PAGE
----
If Bioware isn’t willing to incorporate the actions of applying/removing makeup (which, I’ll admit could be rather boring), why couldn’t we click on the mirror in the captain’s cabin and bring up a “Remove/Apply Makeup: Yes/No” dialogue box? The image could fade out and fade back in. Or the mirror could bring up the character creation screen (like in the Dragon Age 2 “Black Emporium” DLC) and feature new Shepard in future encounters. Or perhaps Shepard could have a default ‘no-makeup’ setting upon re-boarding the Normandy. Major cut scenes taking place off the Normandy (Council meetings, Citadel scenes, etc.) could feature Shepard with makeup, and Normandy conversations could be makeup-less. Would it really be that hard?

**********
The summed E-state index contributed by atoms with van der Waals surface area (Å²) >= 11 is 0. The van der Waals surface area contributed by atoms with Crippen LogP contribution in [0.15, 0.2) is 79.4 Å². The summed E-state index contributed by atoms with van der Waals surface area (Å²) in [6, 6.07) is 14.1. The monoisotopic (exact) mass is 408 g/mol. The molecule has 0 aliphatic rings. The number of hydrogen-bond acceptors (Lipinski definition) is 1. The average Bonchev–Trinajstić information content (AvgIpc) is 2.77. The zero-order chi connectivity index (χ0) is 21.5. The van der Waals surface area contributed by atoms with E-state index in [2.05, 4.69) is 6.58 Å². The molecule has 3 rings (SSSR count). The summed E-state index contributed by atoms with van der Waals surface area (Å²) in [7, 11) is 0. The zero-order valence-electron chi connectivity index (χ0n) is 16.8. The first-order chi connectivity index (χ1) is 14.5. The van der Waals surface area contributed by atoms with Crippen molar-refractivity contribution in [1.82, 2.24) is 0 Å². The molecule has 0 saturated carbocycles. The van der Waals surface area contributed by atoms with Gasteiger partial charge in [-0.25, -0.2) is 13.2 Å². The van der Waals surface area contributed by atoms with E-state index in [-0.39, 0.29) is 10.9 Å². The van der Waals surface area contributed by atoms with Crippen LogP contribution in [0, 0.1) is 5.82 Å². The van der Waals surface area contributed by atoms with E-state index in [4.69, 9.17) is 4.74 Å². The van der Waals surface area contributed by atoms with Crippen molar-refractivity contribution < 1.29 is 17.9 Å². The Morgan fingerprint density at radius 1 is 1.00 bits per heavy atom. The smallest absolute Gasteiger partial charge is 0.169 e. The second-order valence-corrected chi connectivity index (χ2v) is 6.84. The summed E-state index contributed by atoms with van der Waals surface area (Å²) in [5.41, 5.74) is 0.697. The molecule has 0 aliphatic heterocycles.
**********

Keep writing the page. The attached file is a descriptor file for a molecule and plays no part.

If you’re a person who chooses to wear makeup (most of the time, that means you’re a woman, but not necessarily), you understand that makeup is a choice. When a game like Mass Effect ignores the implications of wearing makeup, the game developers are de-valuing the experience of wearing makeup; they are stating that the choice to wear makeup does not matter. Therefore, they are de-valuing one (albeit small) part of being a woman, while reinforcing the belief that videogames are (or should be) made with the male player in mind. When developers are hesitant to introduce changes that may appeal to different demographics, the perception of gaming as a space where women are not welcome becomes a self-fulfilling prophecy. Women gamers may feel unwelcome or alienated by the game’s omission and devaluation of their experiences, however banal those experiences may be. Furthermore, the game thus upholds the belief that women, even powerful, kick-ass women like Shepard, are viewed primarily as objects to be admired, and therefore cannot not be pretty. This view is damaging to women and men, and I wish my favourite game franchise would take a step towards changing it.